Christie Blatchford has always had somewhat of a mean streak in her. When she wrote for the Globe and Mail, she focused her energy on the high-profile crimes, the war overseas, and got a reputation somewhere in the last 20 years for being a "hard hitting reporter" on her good days and "a total shrewish bitch" on her bad days.
She may have reached a new low when, earlier this week, she wrote a scathing article about Jack Layton mere hours after he died. She pummeled him for his politician's nature, for the outpouring of grief that came on the news of his death, for the so-called "Dianaization" of his death when Canadians, moved to action in their loss, memorialed him the man in Nathan Phillips Square. She scoffed at the news coverage and at his thoughtful deathbed letter.
Blatchford has often seemed to pride herself on her contrarian nature, but the commentary on her article has proved that perhaps the people whom she prides herself on speaking for aren't going to back her on this one. There are lots of people who have reacted with a "You tell 'em, Christie!" but many, many more who decried her as being thoughtless, for focusing on superficial elements rather than the larger issues - she scoffs at Layton's "energy retrofitted house," as though somehow living out one's political values is ridiculous - and fails to mention that Jack Layton, in recent months, had become something of a folk hero to Canadians. He had taken on the nation-imperiling Bloc and won, he had swept aside personal and political scandals as non-starters, he had led his party to unprecedented heights and genuinely had the support of Canadians behind him.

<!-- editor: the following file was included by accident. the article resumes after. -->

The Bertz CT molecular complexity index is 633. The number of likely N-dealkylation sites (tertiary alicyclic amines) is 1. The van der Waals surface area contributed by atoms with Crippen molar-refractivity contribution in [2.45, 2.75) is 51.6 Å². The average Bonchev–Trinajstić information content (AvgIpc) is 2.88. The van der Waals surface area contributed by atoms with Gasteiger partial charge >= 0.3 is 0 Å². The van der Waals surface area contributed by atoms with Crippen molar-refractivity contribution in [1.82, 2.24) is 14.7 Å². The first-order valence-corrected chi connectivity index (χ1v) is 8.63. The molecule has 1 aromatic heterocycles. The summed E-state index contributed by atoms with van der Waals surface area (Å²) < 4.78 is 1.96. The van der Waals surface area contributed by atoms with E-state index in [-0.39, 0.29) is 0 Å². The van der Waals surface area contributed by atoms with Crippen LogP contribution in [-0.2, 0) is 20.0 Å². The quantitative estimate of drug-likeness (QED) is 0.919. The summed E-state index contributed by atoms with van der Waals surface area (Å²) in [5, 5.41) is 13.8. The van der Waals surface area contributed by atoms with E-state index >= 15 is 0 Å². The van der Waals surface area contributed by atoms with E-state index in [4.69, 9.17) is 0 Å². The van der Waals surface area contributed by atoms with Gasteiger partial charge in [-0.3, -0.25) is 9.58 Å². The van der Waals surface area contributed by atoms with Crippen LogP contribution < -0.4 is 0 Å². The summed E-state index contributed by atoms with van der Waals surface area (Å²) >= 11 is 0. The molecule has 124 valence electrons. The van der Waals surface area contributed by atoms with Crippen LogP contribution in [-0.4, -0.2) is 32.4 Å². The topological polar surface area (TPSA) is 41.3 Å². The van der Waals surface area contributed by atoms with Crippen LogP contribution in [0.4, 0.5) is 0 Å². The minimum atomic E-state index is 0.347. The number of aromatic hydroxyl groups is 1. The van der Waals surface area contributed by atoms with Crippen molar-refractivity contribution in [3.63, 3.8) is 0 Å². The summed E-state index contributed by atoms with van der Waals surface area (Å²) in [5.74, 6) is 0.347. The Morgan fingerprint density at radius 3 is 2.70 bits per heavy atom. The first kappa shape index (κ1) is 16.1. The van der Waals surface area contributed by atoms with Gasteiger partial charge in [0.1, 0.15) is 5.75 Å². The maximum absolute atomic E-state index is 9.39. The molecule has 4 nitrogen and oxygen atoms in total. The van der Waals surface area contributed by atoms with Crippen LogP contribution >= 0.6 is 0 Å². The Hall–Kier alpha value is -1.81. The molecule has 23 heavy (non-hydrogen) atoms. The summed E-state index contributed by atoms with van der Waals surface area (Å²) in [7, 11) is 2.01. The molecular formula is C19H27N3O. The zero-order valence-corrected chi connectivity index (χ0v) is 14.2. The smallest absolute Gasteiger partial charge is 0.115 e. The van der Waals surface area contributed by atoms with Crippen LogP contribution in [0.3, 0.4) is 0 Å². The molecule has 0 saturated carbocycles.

When he died, he released a letter that Blatchford dismissed as vainglorious pap; it was a letter that made me cry. Layton was a politician, and the letter was a political move. But it was also a thoughtful expression of his love for his life's work. He loved being a politician: leading people, changing their minds, engaging them in the political process. He was very good at it. Her dismissal of Layton's urging Canadians to work together and have faith in their country was callous and cold.
If you find yourself on Blatchford's side of things in this narrative, imagine for a moment that her article wasn't about Layton. Imagine that she was memorializing, in this dismissive, repulsive way, a favourite pastor of yours. A brother-in-law. A admired employer. Or even someone you met once and liked, because he was affable and likeable, even though part of you knew he was working on you - a politician, in other words. Now her reaction to his death looks even more appalling.
In the tradition of Dan Savage, who took Rick Santorum's name and make it into a filthy noun (Google "santorum" if you're scatologically bent), my friend Liz proposed that we take Blatchford's name and similarly defile it. Refashion her moniker into a work that means something vile, because on a sad day, she was vile. I would guess that, over time, "she's a real blatchford" might come to mean some heinous blend of callousness, "too-soon?" collar-tugging, self-aggrandizement, and plain old meanness. "To blatch" might mean to misread the tone of an event so supremely as to become a lightning rod for rage. I'm not calling for her head or her job, but I do think she should be embarrassed, and that The National Post might want to reconsider her high-profile writing, as it seems to piss off a majority of their readers.
I doubt she would, but I hope C.Blatch feels a pang of shame when she realized that Layton wasn't the smarmy a-hole she had painted him as; the tributes to him from regular, non-Post-affiliated folks attests to that. What kind of memorial will you inspire, Christie?